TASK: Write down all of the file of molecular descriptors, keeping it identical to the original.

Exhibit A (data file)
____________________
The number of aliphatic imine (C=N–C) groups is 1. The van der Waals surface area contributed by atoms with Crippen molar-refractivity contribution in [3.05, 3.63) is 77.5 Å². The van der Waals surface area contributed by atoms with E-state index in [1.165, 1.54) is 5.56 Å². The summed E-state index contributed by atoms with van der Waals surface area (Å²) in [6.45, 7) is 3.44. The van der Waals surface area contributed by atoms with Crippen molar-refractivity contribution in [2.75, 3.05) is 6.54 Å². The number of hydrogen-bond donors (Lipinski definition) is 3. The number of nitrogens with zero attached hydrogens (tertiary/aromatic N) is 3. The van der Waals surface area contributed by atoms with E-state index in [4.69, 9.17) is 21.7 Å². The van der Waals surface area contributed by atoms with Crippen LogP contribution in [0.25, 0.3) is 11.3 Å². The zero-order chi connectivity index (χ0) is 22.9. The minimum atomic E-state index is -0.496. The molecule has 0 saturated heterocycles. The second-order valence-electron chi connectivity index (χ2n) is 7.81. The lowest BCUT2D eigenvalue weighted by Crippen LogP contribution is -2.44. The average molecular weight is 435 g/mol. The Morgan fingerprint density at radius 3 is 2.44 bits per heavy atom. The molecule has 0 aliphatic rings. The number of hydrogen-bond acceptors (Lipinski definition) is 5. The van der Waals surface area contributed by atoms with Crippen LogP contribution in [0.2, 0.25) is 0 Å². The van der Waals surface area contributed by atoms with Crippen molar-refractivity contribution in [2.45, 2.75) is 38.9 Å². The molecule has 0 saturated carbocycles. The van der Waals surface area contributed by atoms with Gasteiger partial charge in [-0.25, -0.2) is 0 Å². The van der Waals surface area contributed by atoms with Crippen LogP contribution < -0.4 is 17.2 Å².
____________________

The number of aliphatic imine (C=N–C) groups is 1. The van der Waals surface area contributed by atoms with Crippen molar-refractivity contribution in [3.05, 3.63) is 77.5 Å². The van der Waals surface area contributed by atoms with E-state index in [1.165, 1.54) is 5.56 Å². The summed E-state index contributed by atoms with van der Waals surface area (Å²) in [6.45, 7) is 3.44. The van der Waals surface area contributed by atoms with Crippen molar-refractivity contribution in [2.75, 3.05) is 6.54 Å². The number of hydrogen-bond donors (Lipinski definition) is 3. The number of nitrogens with zero attached hydrogens (tertiary/aromatic N) is 3. The van der Waals surface area contributed by atoms with E-state index in [4.69, 9.17) is 21.7 Å². The van der Waals surface area contributed by atoms with Crippen LogP contribution in [0.25, 0.3) is 11.3 Å². The zero-order chi connectivity index (χ0) is 22.9. The minimum atomic E-state index is -0.496. The molecule has 0 saturated heterocycles. The second-order valence-electron chi connectivity index (χ2n) is 7.81. The lowest BCUT2D eigenvalue weighted by Crippen LogP contribution is -2.44. The average molecular weight is 435 g/mol. The Morgan fingerprint density at radius 3 is 2.44 bits per heavy atom. The molecule has 0 aliphatic rings. The number of hydrogen-bond acceptors (Lipinski definition) is 5. The van der Waals surface area contributed by atoms with Crippen LogP contribution in [0.2, 0.25) is 0 Å². The van der Waals surface area contributed by atoms with Crippen molar-refractivity contribution in [2.45, 2.75) is 38.9 Å². The molecule has 0 saturated carbocycles. The van der Waals surface area contributed by atoms with Gasteiger partial charge in [-0.25, -0.2) is 0 Å². The van der Waals surface area contributed by atoms with Crippen LogP contribution < -0.4 is 17.2 Å².